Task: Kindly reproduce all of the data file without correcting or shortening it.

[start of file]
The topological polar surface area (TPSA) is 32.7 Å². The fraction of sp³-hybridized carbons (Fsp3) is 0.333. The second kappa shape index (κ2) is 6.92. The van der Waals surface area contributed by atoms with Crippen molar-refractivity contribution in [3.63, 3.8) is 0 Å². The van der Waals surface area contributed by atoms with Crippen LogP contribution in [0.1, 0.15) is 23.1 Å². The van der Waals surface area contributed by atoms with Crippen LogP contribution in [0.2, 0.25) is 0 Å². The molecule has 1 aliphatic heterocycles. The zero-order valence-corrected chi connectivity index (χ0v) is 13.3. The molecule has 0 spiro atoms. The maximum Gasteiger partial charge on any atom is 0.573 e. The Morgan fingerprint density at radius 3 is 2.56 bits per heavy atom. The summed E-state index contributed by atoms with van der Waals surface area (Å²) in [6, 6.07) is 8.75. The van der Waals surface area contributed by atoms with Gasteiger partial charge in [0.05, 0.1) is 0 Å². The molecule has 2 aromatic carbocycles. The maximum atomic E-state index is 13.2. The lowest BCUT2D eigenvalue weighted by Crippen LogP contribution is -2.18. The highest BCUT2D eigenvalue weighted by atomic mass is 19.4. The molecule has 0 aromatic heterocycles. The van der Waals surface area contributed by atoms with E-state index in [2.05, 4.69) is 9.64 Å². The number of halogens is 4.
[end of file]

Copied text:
The topological polar surface area (TPSA) is 32.7 Å². The fraction of sp³-hybridized carbons (Fsp3) is 0.333. The second kappa shape index (κ2) is 6.92. The van der Waals surface area contributed by atoms with Crippen molar-refractivity contribution in [3.63, 3.8) is 0 Å². The van der Waals surface area contributed by atoms with Crippen LogP contribution in [0.1, 0.15) is 23.1 Å². The van der Waals surface area contributed by atoms with Crippen LogP contribution in [0.2, 0.25) is 0 Å². The molecule has 1 aliphatic heterocycles. The zero-order valence-corrected chi connectivity index (χ0v) is 13.3. The molecule has 0 spiro atoms. The maximum Gasteiger partial charge on any atom is 0.573 e. The Morgan fingerprint density at radius 3 is 2.56 bits per heavy atom. The summed E-state index contributed by atoms with van der Waals surface area (Å²) in [6, 6.07) is 8.75. The van der Waals surface area contributed by atoms with Gasteiger partial charge in [0.05, 0.1) is 0 Å². The molecule has 2 aromatic carbocycles. The maximum atomic E-state index is 13.2. The lowest BCUT2D eigenvalue weighted by Crippen LogP contribution is -2.18. The highest BCUT2D eigenvalue weighted by atomic mass is 19.4. The molecule has 0 aromatic heterocycles. The van der Waals surface area contributed by atoms with E-state index in [2.05, 4.69) is 9.64 Å². The number of halogens is 4.